After this I was again stumped for a while. I decided that the roller had to be a little more complicated, but still be cheap to produce. I recalled the omni-sphere design that I developed for a previous version of my VR shoes.

    These were partially omni-directional, meaning they could produce powered forward, backward, left, and right motion, but nothing in-between. There are other omni-sphere designs, such as this Omni-Crawler....

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Omni-sphere treadmill cost.xlsx

sheet - 9.91 kB - 01/31/2021 at 22:18


  • V2 - An Improved Design

    finallyfunctional11/30/2022 at 23:26 0 comments

    I built the first version of my omni-sphere treadmill a while ago and went over my opinion of it in this video.

    Since then I've spent some time thinking about how the design could be improved. The idea I have is mainly around changing the rod that the omni-spheres are mounted on. The changes would make the rod easier to assemble and eliminate the extra space the support columns take up.

    With the design I built, the support columns used to make sure the rods do not flex under the user's weight take up extra space.

    You can see in the image that I had to space the spheres out more to make room for the columns. I want to push the spheres as close together as possible, so this is not ideal.

    What if instead, I could put the support columns at the locations shown in the image below?

    These are all the points where the X and Y rods cross each other (on different Z planes). Support columns in these places may not take up much extra room, and there would be more columns to better support the user's weight.

    I figured I could place support columns in these places if I could imbed a bearing into the rod itself, like shown below.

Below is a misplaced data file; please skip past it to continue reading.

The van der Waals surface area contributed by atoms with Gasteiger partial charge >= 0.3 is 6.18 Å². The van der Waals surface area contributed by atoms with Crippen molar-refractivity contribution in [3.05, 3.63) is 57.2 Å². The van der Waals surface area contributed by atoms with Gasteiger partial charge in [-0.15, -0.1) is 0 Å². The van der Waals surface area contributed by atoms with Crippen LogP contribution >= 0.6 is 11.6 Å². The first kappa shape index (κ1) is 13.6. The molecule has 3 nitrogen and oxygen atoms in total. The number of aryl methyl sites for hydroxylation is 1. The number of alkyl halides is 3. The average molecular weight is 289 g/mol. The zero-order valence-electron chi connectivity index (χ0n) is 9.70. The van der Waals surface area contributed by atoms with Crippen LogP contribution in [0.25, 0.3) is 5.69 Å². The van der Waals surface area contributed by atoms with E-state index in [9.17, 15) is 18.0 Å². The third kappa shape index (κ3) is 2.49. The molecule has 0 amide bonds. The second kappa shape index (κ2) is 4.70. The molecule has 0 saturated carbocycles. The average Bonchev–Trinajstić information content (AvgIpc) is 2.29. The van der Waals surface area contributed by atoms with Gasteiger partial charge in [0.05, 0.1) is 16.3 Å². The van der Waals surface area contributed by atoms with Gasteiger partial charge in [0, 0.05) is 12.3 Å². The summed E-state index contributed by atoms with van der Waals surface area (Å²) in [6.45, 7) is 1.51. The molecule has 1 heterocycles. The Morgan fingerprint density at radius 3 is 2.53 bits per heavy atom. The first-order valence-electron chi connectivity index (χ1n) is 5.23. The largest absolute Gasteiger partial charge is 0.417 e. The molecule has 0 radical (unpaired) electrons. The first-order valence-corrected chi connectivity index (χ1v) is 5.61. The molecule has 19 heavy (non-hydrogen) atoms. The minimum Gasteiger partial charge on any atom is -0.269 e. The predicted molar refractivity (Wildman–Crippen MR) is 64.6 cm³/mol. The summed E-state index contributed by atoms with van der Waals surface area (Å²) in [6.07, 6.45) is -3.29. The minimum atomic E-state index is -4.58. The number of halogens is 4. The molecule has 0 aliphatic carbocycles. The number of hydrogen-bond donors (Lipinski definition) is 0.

To do this, instead of using a 1/4in round rod, I'd use a tube. Specifically a tube with a 1/4in OD and an ID as close to 3mm as possible, 1/8in should be okay. I could try to find tubes that are in metric units with an ID closer to 3mm, but being in the US, and because I will need a lot of tubing if I am going to build this, I'd like to use tubes in imperial units since they're cheaper. Something like this tubing which is cheap, and shipping is free for orders over $100.

    Assembling the rod would look like the image below. The 3mm rods would go through the 3mm bearing and the tubes.

    To make sure the 3mm rods do not spin freely inside of the tubes, I'm thinking I could use epoxy.

    With the 3mm bearings being imbedded, the support columns could look like this. They take up less space than the columns I had previously.

    With this design, the spheres can be spaced closely together while the rods themselves are very well supported, as shown below.

    Additionally, I think a treadmill where the rods are actually metal will decrease the bumpiness. In the build I already made, I made the rods out of plastic because, to be fair, I thought it would be fine to be lazy and let the 3D printer make all the parts. However, it's possible some of the bumpiness was due to the rods being made out of plastic, which means they could have flexed a bit and allowed the spheres to bounce up and down a little.

    The last build was also much bumpier with my shoe than with the piece of wood I tried. Perhaps the user can just wear an overshoe that has a rigid, hard surface on the bottom like the piece of wood to reduce bumpiness and noise.

    So in summary, I believe that if I use this new design to make the rods with embedded 3mm bearings, I can make smaller support columns that will enable me to push the spheres closer together, I can make overshoes that are rigid on the bottom, and using metal rods, will all reduce the bumpiness and noise I saw with my previous build.

    I plan on making a new build that utilizes this design some point in the future, probably within a few months as of the time I am writing this.